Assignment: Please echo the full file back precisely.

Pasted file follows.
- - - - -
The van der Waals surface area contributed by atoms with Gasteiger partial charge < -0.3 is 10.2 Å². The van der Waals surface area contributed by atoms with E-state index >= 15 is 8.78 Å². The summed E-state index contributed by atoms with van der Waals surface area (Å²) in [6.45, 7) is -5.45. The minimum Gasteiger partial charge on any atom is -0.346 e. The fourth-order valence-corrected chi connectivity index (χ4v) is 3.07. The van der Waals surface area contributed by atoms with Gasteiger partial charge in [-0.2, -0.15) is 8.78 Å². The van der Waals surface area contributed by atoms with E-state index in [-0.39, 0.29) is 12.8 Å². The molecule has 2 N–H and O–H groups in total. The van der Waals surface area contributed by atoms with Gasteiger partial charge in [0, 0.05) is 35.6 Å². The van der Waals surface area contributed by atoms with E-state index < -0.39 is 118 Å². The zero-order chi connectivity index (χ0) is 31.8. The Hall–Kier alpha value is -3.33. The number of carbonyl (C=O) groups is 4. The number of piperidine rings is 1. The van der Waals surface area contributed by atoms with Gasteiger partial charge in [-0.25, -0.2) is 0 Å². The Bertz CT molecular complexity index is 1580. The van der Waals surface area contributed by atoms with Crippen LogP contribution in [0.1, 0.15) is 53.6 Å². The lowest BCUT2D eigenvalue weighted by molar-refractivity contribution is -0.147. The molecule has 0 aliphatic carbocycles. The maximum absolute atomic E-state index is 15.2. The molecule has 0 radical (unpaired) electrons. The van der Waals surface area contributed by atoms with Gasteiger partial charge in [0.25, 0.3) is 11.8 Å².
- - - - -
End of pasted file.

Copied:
The van der Waals surface area contributed by atoms with Gasteiger partial charge < -0.3 is 10.2 Å². The van der Waals surface area contributed by atoms with E-state index >= 15 is 8.78 Å². The summed E-state index contributed by atoms with van der Waals surface area (Å²) in [6.45, 7) is -5.45. The minimum Gasteiger partial charge on any atom is -0.346 e. The fourth-order valence-corrected chi connectivity index (χ4v) is 3.07. The van der Waals surface area contributed by atoms with Gasteiger partial charge in [-0.2, -0.15) is 8.78 Å². The van der Waals surface area contributed by atoms with E-state index in [-0.39, 0.29) is 12.8 Å². The molecule has 2 N–H and O–H groups in total. The van der Waals surface area contributed by atoms with Gasteiger partial charge in [0, 0.05) is 35.6 Å². The van der Waals surface area contributed by atoms with E-state index < -0.39 is 118 Å². The zero-order chi connectivity index (χ0) is 31.8. The Hall–Kier alpha value is -3.33. The number of carbonyl (C=O) groups is 4. The number of piperidine rings is 1. The van der Waals surface area contributed by atoms with Gasteiger partial charge in [-0.25, -0.2) is 0 Å². The Bertz CT molecular complexity index is 1580. The van der Waals surface area contributed by atoms with Crippen LogP contribution in [0.1, 0.15) is 53.6 Å². The lowest BCUT2D eigenvalue weighted by molar-refractivity contribution is -0.147. The molecule has 0 aliphatic carbocycles. The maximum absolute atomic E-state index is 15.2. The molecule has 0 radical (unpaired) electrons. The van der Waals surface area contributed by atoms with Gasteiger partial charge in [0.25, 0.3) is 11.8 Å².